A habit chart is the #1 tool I use with both clients and myself to work towards health and fitness goals. I am convinced this simple little checklist is crucial to your success. Here are my reasons why, plus I’ll teach you how to create and use one for your own goals!
You cannot hide from your habit chart.
People come to me complaining they can’t lose weight, but it turns out they are splurging way more than they care to admit and sticking to their diet much less than they think. Sometimes we forget the things we aren’t proud of, but we remember that one salad we ate last week. Does that sound like something you could be doing? Using a habit chart means you always know exactly where you stand in relation to your goals.
How to Create and Use a Habit Chart
I like to think your habit chart is your roadmap to success on your fitness and health journey. Corny? Perhaps. Accurate? You betcha! ;)
Create a chart with the days of the week on the top and the behaviors/habits you want to do down the side. (You can flip this around if you prefer.)
You’ll put a checkmark in the corresponding box each time you succeed at that behavior. For example, you worked out on Monday – check. You ate protein at breakfast on Tuesday- check. You didn’t eat late at night on Thursday- you get the point.
At the end of the week, you’ll take the amount of checkmarks you earned and divide that number by the amount possible. There’s your percentage of adherence (after moving the decimal over two, of course).
There’s no hiding from this number!
Why a Habit Chart is Amazing
Your percentage of adherence is so important to know. You may think you’re doing well with your portion control or your exercise, or whatever healthy habits you’re aiming for, but this helps you know exactly how you’re doing. You’ll know precisely why the scale isn’t moving – or how much you’re slaying your new year’s goals!
Your Adherence Number
For maintenance, this number should be around 80-85%. If you have goals to reach, shoot for at least 85%, but 90% and up is better.
This number will also help you decide if your goals are too extreme. Maybe your number is low because you weren’t being disciplined and focused, or maybe it’s because your goals are too-much-too-soon. You can dial them back a bit to master the most important ones first, and then you can add to your habit chart again!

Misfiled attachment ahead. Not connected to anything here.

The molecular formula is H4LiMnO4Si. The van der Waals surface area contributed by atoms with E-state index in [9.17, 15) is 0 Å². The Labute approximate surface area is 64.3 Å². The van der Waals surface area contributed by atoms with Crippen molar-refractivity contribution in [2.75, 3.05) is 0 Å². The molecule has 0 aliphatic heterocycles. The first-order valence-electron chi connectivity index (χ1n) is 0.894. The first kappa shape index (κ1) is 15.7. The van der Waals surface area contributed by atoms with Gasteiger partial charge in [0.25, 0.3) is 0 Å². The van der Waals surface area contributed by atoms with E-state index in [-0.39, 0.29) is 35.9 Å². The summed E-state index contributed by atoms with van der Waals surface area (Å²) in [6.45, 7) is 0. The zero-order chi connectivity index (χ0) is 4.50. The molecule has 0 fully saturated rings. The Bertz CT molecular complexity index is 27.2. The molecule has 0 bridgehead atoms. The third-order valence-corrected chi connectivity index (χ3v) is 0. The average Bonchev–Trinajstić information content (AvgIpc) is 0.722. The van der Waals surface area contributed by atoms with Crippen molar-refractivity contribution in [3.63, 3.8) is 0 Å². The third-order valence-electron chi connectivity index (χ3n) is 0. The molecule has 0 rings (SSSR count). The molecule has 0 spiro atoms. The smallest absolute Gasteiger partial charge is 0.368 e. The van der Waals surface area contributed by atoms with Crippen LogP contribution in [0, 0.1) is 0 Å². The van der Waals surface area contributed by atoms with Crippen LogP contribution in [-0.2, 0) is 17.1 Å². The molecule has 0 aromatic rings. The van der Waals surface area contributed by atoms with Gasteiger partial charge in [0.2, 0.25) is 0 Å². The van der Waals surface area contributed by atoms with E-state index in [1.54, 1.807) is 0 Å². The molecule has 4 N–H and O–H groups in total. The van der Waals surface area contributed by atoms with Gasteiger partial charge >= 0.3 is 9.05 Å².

This number can help you reevaluate your goals or help you see where you need to be more disciplined.
Your Habit Chart Helps You Single Out Your Biggest Problems
Many of you can probably guess your biggest struggles, but sometimes it’s not what you think. You might be focused on adding 10 minutes to your workouts every week, but going out to lunch with your coworkers more than you care to admit is actually your downfall.
At the end of the week you can look back and say wow, I’m not making time for this like I thought I was, or identify that around 3pm each day your sweet tooth is out of control.
This is important, not for proving your inner critic right, but for making a plan.
A Habit Chart Helps You Plan for Your Struggles
Now that you’ve identified what your biggest struggles are when it comes to sticking to this awesome plan you made, you can plan ahead. Are sweets at work are your downfall? Then bring your own sweet-but-healthy snack or find an accountability partner to report to.
If you are skipping or shortening your workouts every day, you can brainstorm ideas to help you carve out the time you need to get the results you desire.
Are Thursdays are your nemesis because you’re just “over it” by then? Checking in with your accountability partner or starting a healthy meal in the crockpot before work could be helpful every Thursday.